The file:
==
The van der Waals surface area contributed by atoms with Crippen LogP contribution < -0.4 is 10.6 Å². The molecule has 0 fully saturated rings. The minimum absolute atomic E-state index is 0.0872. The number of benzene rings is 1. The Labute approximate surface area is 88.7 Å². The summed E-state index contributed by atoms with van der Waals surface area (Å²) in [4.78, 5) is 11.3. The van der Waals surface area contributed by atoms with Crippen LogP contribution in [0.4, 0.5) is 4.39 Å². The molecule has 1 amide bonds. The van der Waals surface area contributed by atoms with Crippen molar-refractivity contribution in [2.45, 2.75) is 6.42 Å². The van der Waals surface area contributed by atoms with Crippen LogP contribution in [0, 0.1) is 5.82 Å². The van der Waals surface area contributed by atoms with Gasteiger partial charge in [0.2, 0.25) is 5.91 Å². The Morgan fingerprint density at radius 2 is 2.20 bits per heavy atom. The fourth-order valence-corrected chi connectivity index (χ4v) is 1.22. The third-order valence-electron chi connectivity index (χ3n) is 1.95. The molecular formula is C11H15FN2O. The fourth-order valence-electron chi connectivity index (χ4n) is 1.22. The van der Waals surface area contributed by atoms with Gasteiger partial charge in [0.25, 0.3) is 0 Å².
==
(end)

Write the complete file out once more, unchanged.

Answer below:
The van der Waals surface area contributed by atoms with Crippen LogP contribution < -0.4 is 10.6 Å². The molecule has 0 fully saturated rings. The minimum absolute atomic E-state index is 0.0872. The number of benzene rings is 1. The Labute approximate surface area is 88.7 Å². The summed E-state index contributed by atoms with van der Waals surface area (Å²) in [4.78, 5) is 11.3. The van der Waals surface area contributed by atoms with Crippen LogP contribution in [0.4, 0.5) is 4.39 Å². The molecule has 1 amide bonds. The van der Waals surface area contributed by atoms with Crippen molar-refractivity contribution in [2.45, 2.75) is 6.42 Å². The van der Waals surface area contributed by atoms with Crippen LogP contribution in [0, 0.1) is 5.82 Å². The van der Waals surface area contributed by atoms with Gasteiger partial charge in [0.2, 0.25) is 5.91 Å². The Morgan fingerprint density at radius 2 is 2.20 bits per heavy atom. The fourth-order valence-corrected chi connectivity index (χ4v) is 1.22. The third-order valence-electron chi connectivity index (χ3n) is 1.95. The molecular formula is C11H15FN2O. The fourth-order valence-electron chi connectivity index (χ4n) is 1.22. The van der Waals surface area contributed by atoms with Gasteiger partial charge in [0.25, 0.3) is 0 Å².